Darksiders (Xbox 360)
If you've ever harbored a deep desire to play God of War with a main character that looks like he could be worshipped as a mythological being in Gears of War, then Darksiders is your game. You're War, he of the Four Horsemen, but incarnated in stereotypical action-game style: betrayed, stripped of power, consumed with a desire to Set Things Right. (I'm sensing a theme here; cue the Marx Brothers and "We're Going to War.") The adventure of Darksiders is simplistic and derivative, but not without an easygoing, pulpy charm.
Darksiders kicks in with a tried-and-true structure: We're introduced to War with all his powers intact, then see him stripped of status, the better to justify a long adventure. It's built in the pure Metroidvania style, where you'll revisit newly opened areas of the map after finding new gadgets and weapons.
But I want to propose a new moniker: the Pawn Shop Adventure, based on the idea that games in this vein are essentially like being thrown out of your girlfriend's house, then having to visit shops around town to regain all your crap.
The bat with big boobs is Tiamat. Good on Darksiders for making that not sound sexy.
Storytelling isn't quite the game's strong suit. Think of this as an alternate Biblical history, where a battle between angelic and demonic forces is refereed by the Four Horsemen. When a longstanding truce is broken, War rides in to judge the winner. But something is wrong; the battle should not have been allowed to commence, and War is cast down as the unjust instigator.
Most of the characters speak in ponderous, heavy tones, as if to imply that this is all terribly important. Many have voices that would make great death-metal singers. (With names drawn from the darker corners of the Bible, you can also kill hours guessing which character names have inspired metal bands.) The weight of the dialogue matches the overly bulky character models; and while a bit comical for War, the steroid-heavy designs at least seem appropriate for the chunkier demons.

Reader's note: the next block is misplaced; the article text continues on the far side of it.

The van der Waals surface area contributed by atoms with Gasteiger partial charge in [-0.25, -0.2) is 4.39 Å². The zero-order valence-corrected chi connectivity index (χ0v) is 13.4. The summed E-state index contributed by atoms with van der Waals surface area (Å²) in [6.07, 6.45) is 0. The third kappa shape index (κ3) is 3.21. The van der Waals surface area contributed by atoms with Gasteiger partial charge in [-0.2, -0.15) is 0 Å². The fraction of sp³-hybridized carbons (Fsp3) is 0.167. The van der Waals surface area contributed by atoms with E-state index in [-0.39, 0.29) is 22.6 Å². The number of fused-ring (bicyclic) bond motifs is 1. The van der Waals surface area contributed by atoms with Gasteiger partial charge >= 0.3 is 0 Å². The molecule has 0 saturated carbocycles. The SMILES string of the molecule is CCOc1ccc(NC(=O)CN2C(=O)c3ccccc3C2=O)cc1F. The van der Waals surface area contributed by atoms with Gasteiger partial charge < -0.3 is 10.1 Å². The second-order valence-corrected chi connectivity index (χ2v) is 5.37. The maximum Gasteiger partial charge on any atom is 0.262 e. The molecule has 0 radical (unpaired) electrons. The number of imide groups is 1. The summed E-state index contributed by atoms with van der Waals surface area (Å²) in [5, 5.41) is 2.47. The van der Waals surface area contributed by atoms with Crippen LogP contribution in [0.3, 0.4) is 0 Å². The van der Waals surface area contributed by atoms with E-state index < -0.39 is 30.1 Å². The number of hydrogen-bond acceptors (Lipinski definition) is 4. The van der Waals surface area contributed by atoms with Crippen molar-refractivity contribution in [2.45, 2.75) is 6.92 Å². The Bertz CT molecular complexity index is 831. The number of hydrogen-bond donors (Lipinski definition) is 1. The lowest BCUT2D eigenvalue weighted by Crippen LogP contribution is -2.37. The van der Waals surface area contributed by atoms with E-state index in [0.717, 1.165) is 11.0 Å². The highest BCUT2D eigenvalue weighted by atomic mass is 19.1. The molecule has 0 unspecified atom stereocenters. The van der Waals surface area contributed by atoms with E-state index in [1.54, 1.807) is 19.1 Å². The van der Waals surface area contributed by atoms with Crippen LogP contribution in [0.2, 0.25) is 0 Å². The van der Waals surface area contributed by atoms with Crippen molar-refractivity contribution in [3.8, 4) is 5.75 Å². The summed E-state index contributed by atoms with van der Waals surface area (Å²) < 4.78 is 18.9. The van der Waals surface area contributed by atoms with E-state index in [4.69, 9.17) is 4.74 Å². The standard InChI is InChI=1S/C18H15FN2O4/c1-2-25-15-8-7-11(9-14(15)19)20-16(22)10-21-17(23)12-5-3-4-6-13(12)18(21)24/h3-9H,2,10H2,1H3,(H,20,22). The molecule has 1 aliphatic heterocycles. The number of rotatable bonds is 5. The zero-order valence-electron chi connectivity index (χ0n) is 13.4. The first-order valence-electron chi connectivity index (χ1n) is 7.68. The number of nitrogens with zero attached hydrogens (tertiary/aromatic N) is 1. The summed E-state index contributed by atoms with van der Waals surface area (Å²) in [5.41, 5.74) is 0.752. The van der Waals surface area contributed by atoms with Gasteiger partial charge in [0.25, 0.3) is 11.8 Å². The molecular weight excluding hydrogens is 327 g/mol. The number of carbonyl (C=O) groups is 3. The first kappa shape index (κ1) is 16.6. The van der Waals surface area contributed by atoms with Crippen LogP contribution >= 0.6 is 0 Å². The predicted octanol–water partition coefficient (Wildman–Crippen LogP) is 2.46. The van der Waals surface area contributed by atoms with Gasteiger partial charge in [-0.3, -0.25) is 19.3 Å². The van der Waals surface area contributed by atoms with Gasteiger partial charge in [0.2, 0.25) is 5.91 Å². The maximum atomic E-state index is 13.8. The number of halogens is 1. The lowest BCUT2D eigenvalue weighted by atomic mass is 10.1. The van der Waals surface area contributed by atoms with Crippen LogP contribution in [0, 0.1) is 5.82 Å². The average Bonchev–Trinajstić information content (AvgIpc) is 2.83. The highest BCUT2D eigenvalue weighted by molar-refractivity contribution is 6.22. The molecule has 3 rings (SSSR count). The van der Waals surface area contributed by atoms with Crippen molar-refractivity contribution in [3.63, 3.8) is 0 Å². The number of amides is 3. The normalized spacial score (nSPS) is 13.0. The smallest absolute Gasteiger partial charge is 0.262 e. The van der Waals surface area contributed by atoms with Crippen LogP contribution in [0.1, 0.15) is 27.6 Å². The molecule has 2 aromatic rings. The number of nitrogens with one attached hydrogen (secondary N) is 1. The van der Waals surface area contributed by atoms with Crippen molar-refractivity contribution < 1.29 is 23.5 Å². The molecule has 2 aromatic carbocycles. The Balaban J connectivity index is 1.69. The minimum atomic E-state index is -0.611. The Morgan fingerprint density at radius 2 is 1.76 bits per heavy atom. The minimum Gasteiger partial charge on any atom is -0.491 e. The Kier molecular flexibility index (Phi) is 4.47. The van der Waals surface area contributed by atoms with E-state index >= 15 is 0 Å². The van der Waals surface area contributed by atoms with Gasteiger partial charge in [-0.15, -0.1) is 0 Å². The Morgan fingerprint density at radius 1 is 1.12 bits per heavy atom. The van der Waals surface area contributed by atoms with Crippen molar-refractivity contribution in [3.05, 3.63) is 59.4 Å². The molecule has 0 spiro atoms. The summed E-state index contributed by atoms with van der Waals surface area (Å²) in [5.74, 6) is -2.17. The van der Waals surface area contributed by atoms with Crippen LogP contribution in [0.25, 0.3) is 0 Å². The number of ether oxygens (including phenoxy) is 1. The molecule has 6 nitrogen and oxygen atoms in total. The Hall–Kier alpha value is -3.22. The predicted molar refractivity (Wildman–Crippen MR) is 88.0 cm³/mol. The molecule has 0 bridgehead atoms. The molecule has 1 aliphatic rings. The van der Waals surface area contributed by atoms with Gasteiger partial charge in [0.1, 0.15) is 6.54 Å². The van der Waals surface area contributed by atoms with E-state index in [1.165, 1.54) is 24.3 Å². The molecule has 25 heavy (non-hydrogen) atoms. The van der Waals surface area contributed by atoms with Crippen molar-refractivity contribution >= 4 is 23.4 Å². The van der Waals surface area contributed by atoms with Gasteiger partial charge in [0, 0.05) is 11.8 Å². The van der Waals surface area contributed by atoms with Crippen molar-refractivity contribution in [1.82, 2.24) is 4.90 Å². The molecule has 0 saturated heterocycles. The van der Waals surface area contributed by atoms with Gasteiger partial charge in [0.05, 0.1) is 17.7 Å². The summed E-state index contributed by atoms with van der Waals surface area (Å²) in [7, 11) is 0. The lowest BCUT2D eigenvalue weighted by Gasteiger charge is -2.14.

Despite a relatively dense movement list, combat is routine. It's easy enough to get through Darksiders by spamming the attack button and, once you get a tasty secondary option like the scythe, adding a couple alternate attacks for good measure. As War stalks toward his goals you'll get plenty of different tools. For the most part, though, you'll rely upon War's trusty sword. The game's controls are a bit too inelegant to put a broad arsenal to proper use; there isn't the sense of fine-tuned movement and response found in God of War.
Though he falls into the "hit the shiny spots" school of mini-boss design, there's something so lovable about the Jailer.
As the game goes on it does build a bit of its own momentum, and feels less like a deliberate God of War knockoff and more of an incidental one. Filled with simplistic combat and point-to-point running about, the first couple hours are dreary and made me want to ditch the game. Eventually, however, the gadgets and abilities start to pile on. These don't work so well in combat, but add a lot to exploration. Take the large throwing star, which is slow and relatively ineffectual in combat, but a useful tool for activating bombs and switches. The better moments of the game are where it favors environmental puzzles rather than dogpile fights. The solutions are rarely challenging, but are still satisfying to see in action.
Getting caught up in Darksiders is easy, once you're through the introductory hours. It looks great, though if you squint many of the environments could easily be mistaken for settings in Devil May Cry and other third-person action games. Many of the larger beasts are some of the more fun blobs of flesh seen in a fantasy action game in a while. I love seeing a demon like the Jailer, which is a small green guy encased in a massive lump of a troll. Like much of the game, the battle with him is hardly original. But like the best moments of Darksiders, it feels totally appropriate to a cartoonish, lurid battle between good and evil.
This review is based on a retail copy of the Xbox 360 game provided by the publisher.